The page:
Its depth of colour means that if you are looking a “shader”, then you will find better options around, although it does show some variation between deep, deep blue, and deep blue. On Tomoe River Paper. In bright light. With certain nibs. But the variation does exist.

The kingfisher, bad boy as he is, is not too picky when it comes to paper. Field notes, Moleskine — he’ll handle the lot of them, without feathering or too much bleed-through. So this ink is crappy paper certified, providing you forgo your gushing double broad italic fountain pen and stick to something more conservative, like a European fine nib, or a Japanese medium. There are limits, after all, to even the best of inks.

When it comes to the cool and oftentimes wacky Noodler’s properties, BBK did not get much love. It is not quick drying (but dries in a few seconds even on Rhodia paper, so not much to complain about there), freeze resistant, lubricated, fluorescent, sparkly, ghosty or scented. What it is water resistant, and part of the Warden series.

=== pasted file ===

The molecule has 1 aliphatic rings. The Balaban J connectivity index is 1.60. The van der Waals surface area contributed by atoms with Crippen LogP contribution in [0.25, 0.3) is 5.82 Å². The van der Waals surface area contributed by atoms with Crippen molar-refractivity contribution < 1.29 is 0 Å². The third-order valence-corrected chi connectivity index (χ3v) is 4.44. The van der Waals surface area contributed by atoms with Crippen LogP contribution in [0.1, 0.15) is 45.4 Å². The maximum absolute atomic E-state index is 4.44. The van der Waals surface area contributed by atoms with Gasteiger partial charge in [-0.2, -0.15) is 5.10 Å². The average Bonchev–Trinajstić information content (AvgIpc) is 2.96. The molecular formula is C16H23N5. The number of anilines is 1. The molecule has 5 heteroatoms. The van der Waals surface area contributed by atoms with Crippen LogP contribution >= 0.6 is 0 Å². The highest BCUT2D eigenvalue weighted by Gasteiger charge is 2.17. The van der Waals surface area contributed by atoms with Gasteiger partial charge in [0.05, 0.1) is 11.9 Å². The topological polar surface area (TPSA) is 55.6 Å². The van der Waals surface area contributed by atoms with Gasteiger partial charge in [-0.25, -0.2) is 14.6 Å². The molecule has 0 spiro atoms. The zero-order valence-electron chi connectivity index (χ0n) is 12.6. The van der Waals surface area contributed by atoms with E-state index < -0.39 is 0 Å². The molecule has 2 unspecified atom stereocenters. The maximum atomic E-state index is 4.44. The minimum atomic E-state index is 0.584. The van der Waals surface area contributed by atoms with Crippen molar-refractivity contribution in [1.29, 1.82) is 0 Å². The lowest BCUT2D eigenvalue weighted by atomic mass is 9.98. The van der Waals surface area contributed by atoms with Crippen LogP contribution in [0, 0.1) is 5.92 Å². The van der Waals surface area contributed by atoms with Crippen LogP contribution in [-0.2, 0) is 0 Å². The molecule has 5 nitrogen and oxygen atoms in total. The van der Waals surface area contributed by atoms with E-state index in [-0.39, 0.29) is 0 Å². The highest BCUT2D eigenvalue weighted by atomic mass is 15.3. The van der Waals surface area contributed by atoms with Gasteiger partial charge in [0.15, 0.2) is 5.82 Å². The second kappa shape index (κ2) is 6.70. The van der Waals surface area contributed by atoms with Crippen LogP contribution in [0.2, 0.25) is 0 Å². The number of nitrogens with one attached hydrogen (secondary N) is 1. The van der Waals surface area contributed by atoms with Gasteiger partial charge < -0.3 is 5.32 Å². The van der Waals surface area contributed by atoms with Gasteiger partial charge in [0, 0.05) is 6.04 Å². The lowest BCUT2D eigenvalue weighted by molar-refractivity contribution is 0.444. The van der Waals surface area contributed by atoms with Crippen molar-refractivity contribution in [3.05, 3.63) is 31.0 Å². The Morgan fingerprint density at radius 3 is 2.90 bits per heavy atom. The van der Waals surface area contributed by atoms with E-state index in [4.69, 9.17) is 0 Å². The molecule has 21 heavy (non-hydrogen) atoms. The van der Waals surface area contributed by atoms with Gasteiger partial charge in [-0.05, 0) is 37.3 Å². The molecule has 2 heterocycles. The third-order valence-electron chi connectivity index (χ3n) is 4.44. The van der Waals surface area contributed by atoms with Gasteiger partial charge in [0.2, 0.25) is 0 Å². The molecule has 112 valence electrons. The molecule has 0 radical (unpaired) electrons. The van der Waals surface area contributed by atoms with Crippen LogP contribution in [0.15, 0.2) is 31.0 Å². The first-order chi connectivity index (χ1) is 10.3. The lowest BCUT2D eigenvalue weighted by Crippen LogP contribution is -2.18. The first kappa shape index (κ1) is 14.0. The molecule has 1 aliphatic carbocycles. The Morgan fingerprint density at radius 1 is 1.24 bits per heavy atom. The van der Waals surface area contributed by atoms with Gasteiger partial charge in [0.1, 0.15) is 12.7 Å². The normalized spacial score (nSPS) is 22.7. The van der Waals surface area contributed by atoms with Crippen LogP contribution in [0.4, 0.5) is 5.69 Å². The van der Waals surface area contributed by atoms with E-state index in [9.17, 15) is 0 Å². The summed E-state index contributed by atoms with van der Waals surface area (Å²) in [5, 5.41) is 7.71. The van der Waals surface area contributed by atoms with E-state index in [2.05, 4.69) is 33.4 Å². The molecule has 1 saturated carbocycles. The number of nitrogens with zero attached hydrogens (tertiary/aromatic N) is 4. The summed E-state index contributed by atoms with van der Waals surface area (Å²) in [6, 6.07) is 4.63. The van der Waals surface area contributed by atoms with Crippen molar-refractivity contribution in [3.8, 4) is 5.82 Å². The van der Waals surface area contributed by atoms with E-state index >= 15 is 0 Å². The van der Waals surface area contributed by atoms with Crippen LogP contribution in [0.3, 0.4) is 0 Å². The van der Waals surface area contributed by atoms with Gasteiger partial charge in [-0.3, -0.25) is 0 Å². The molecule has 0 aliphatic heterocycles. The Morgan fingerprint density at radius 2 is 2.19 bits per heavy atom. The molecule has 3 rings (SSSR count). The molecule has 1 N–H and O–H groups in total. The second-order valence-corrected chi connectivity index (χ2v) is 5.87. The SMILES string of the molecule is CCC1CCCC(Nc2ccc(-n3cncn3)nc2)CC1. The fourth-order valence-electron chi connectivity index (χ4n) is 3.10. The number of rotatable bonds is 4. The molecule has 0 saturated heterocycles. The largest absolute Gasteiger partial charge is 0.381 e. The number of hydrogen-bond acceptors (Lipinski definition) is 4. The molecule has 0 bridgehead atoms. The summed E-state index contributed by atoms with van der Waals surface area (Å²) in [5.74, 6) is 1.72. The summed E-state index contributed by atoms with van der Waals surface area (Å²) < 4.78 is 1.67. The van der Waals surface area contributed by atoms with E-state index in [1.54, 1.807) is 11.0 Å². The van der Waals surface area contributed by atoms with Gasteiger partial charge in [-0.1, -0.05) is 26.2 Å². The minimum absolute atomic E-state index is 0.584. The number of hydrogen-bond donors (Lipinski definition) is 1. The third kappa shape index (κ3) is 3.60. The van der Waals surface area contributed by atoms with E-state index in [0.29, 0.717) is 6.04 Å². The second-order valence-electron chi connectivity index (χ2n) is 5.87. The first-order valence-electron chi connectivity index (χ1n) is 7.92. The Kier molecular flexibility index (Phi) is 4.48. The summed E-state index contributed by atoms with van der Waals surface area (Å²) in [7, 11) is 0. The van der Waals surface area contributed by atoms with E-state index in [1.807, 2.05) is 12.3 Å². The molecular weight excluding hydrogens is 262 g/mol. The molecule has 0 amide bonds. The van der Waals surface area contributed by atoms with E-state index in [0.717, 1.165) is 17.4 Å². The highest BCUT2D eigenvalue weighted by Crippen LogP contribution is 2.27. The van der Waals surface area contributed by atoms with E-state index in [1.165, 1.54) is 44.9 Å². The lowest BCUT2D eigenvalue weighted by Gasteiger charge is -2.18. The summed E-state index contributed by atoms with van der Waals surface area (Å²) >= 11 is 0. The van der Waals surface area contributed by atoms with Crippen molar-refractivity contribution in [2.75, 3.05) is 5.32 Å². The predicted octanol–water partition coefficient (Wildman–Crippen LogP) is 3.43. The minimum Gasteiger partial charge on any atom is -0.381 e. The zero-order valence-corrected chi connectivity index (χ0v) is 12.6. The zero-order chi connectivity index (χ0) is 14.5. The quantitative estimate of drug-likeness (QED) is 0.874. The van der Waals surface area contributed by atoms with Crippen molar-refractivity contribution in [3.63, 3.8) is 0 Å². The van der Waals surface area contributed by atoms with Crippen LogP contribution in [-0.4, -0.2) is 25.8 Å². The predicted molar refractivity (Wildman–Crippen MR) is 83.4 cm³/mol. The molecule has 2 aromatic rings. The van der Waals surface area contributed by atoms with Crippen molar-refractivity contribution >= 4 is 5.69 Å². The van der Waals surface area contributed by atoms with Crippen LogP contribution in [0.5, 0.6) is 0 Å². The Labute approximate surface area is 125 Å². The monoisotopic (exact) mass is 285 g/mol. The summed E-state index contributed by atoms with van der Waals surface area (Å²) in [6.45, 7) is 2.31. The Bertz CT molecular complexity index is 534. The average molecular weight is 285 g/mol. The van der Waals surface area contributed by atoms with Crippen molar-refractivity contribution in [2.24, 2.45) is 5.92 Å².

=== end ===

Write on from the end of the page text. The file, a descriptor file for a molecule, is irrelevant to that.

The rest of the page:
Now when it comes to water resistance and fountain pen inks it is important to remember:

  1. No  water resistance until the ink is not completely dry. That can take hours on certain types of paper.
  2. Water resistant is NOT waterproof. Rinsing it out with water will create a mess. Putting it in the washing machine will create a mess. Rubbing a wet finger to test if it is really waterproof (it isn’t) will create a mess.

Water resistant means that if you drop a few drops of water on it after the ink has dried, then you will still be able to read what you wrote after the water dried. That is the only thing promised on the tin (er… bottle).

So, about the Warden aspects of this ink… If you are interested, you are welcome to read about it here.

The ink was developed in the good old days of 2011, when the possibility of someone forging bank documents with ink was still a thing (?). These days, I’d just focus on BBK’s colour rather than its Warden superpowers.

So we are left with a middle of the road ink in terms of properties, with Noodler’s signature cheap price and good-looking bottle, with a colour that is nice, but is no Bungo Box 4B. There is no fun in it — no sheen, no hidden hue, no interesting shading, no cool property. In a field so crowded with great blue and blue-black inks, the kingfisher just doesn’t stand out.

Which is a shame, considering its name. Such a brightly-coloured bird deserves better treatment in ink, does it not?